To use a religious cliche, I’m well aware that a lot of what I’ve said can be classified as preaching to the choir. Except for this: far too many liberals/progressives underestimate the seriousness and urgency of the threat from the religious right. We liberals have been steeped in respect for the Constitution and its clear provisions supporting religious freedom, including the freedom to reject religion. We have a long history of tolerance and respect for differences, and it goes against our nature to attack people based on their religious beliefs. But we err, I think, far too much on the side of giving the benefit of the doubt to people who vilify us without mercy, who vocally deride and distort almost every value we stand for. Like our well-meaning president, we are far too nice and far too understanding towards a group that’s at war with the Enlightenment values that shaped our Constitution. These fundamentalists are bent on nothing less than gaining control at any cost and remaking America as a Christian theocracy.
So while I hate to do it, I must chastise my liberal and moderate friends, irrespective of their religious views, for being far too tolerant of the madness of the religious right. It is very late in the game, and the well-organized religious fanatics already have a lock on one of our major political parties. So, contra President Obama, it is way past time to abandon the suicidal notion that we can reason with them or work with them constructively. Instead, we must match their determination. How about we start by dropping any pretense that they are rational people or that anything they are saying is even worth talking about? How about recognizing that our overriding goal must be to do everything in our power to prevent them from expanding their power, before it’s too late? We can start by publicly rebuking them any time they express their crazy ideas and by exposing their anti-democratic agenda at every opportunity. We need to match their determination, go into attack mode on all fronts, and make our voice heard in the timid, bought-and-paid-for mainstream media before they completely own it.
So let’s stop acting like the current crop of democrats, stop treating brainwashed fanatics like they’re worth talking to. If you doubt this advice, please read these three credible voices of reason, three former religious-right insiders who are sounding the alarm about what’s happening to us. I’m speaking of Frank Schaeffer, John Lofton, and Dan Barker. And there’s a fourth, Mikey Weinstein, founder of the Military Religious Freedom Foundation, who may be the most important insider voice of all.
Okay, I’ll wrap this up. As I said in my previous column, I have no interest in debating deists about the existence of a creator-god/intelligent designer who jumpstarted it all but otherwise takes no active role. However, some readers might be interested in a small sample of the kinds of questions that cause me to reject Bible-based theism as even a possibility. The theism of the Abrahamic religions (and also Mormonism) goes far beyond deism and purely logical argument, making very specific and detailed claims about the nature of an anthropomorphic, personal god, mostly based on the alleged truth of “His” Holy Books. Now in this day and age it shouldn’t be necessary to point out that a great many of those claims about creation and the nature of reality are provably false, making claims of Biblical inerrancy ludicrous.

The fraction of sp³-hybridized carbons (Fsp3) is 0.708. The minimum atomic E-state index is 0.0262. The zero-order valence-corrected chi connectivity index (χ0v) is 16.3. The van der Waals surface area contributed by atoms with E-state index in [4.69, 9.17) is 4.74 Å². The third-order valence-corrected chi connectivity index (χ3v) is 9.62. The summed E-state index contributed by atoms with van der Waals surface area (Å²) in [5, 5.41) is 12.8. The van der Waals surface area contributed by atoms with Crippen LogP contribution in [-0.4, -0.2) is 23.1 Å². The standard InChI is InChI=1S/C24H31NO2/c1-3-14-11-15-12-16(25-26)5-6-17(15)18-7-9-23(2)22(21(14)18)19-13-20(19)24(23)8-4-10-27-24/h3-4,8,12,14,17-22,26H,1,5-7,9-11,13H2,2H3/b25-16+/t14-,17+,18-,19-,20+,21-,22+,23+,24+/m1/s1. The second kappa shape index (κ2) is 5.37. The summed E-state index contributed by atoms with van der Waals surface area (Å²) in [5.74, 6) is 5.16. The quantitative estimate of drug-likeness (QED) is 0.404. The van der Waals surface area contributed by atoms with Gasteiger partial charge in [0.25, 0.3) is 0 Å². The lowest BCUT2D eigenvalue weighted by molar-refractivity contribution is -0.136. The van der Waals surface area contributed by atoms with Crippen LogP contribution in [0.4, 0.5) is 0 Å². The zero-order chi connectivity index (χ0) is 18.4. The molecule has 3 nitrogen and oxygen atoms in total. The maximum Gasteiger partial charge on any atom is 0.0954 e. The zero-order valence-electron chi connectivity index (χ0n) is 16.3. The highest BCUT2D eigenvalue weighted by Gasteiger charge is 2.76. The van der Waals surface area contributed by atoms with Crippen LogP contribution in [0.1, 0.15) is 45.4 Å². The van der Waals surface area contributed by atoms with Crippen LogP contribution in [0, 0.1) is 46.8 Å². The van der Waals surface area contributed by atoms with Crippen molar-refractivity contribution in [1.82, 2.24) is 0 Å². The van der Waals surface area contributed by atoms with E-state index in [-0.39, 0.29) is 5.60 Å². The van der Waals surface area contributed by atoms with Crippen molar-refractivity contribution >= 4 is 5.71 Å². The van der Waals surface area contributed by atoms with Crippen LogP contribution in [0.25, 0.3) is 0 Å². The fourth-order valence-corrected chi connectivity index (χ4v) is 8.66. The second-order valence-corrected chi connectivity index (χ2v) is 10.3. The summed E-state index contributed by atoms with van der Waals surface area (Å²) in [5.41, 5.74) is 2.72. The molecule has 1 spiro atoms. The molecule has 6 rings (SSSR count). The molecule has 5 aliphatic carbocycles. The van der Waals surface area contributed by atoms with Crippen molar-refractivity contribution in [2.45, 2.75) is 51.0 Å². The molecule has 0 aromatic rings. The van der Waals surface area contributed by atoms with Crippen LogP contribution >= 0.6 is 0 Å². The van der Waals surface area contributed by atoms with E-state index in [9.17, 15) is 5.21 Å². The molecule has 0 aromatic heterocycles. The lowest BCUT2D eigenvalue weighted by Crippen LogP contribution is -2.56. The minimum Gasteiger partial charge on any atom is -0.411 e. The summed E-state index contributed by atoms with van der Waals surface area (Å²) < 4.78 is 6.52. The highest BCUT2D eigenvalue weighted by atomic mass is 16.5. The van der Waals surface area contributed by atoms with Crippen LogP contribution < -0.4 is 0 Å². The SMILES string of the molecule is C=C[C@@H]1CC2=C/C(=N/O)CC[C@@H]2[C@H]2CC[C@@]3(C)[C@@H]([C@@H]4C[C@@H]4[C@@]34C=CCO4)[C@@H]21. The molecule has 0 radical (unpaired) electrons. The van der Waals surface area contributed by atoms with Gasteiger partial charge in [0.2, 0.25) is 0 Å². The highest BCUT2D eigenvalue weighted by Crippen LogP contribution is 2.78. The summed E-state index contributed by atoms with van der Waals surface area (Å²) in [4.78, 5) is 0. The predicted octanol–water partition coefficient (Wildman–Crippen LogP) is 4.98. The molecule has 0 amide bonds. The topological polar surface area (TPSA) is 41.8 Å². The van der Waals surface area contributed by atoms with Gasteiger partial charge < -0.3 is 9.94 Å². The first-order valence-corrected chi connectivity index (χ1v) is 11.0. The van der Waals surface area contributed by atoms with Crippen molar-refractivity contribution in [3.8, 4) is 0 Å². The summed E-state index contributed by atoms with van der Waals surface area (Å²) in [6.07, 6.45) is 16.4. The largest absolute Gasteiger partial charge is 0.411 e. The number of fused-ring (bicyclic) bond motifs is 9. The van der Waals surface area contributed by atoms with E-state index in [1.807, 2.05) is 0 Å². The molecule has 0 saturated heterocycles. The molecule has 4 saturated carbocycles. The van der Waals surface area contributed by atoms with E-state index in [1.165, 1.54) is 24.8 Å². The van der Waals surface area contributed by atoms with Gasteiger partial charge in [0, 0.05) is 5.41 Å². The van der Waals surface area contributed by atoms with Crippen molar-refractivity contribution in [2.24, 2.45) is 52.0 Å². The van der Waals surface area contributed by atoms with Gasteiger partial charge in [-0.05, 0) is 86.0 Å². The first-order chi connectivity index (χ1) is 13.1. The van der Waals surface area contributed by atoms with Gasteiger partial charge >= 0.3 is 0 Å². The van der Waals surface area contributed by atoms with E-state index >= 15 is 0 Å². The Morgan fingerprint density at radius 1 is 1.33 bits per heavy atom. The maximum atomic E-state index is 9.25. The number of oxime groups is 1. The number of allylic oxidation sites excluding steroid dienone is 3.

Believers also make unsubstantiated and highly dubious claims that their god takes an active role in the world, works miracles, and even “speaks” to them. The latest prominent right-wing buffoon to put his primitive superstition on display is Texas Republican governor, Rick Perry. Can you believe that he actually expects to make an impact on real-world problems by holding a mass prayer rally in Houston? It is becoming increasingly evident that prayer rallies are among the best ideas Republicans can come up with. They sure has hell can’t govern effectively.
Anyway, here are a few questions for Biblical literalists:
Why would the omnipotent Creator of the Cosmos hide himself and go to such great lengths to make his existence seem improbable?
Why would He make it evident, based on the best science, that the earth and the universe are actually billions of years old? For example, why would He distribute the fossils in strata so as to create overwhelming evidence for gradual evolution over millions of years? Why would he create a 6000-year-old universe and give it the appearance of great age (13.75 billion years, to be precise)?
Why would such an incredibly sophisticated Being choose to hide Himself and all evidence for His existence and yet deem believing in Him to be the most important virtue? That is, why does He make “faith” in Him a condition for eternal bliss and avoiding eternal torment? (If you listen to the Southern Baptists and other fundamentalist sects, an “eternal hell” is real and is where most humans are going to end up.)
Supposedly He knows Everything that has happened or ever will happen – every thought and action, from the most sublime to the most depraved. Now that’s way beyond mere sophistication! In fact, it is so ultra-sophisticated that it makes His petty concerns “recorded” in the Old Testament seem totally absurd. Doesn’t it?
Why would the book He wrote, or inspired, make the laughable claim that the entire earth was flooded at the time the Sumerians were happily brewing beer without noticing that they were breathing under water?
Why would His most strident believers be so conspicuously ignorant and bigoted?
As I said, these are just a few questions off the top. There are many, many more.
So in conclusion, religious fundamentalists talk and act like they expect some special privilege to be granted to their religious beliefs; but as soldiers in the cultural and political wars, they deserve no privilege to be protected from criticism. Everyone understands that democracy is meaningless unless it permits vigorous debate. But they have no commitment to Constitutional democracy, which is an obstacle to the domination they seek.
Finally, a closing quotation from Christopher Hitchens:
“Since it is obviously inconceivable that all religions can be right, the most reasonable conclusion is that they are all wrong.”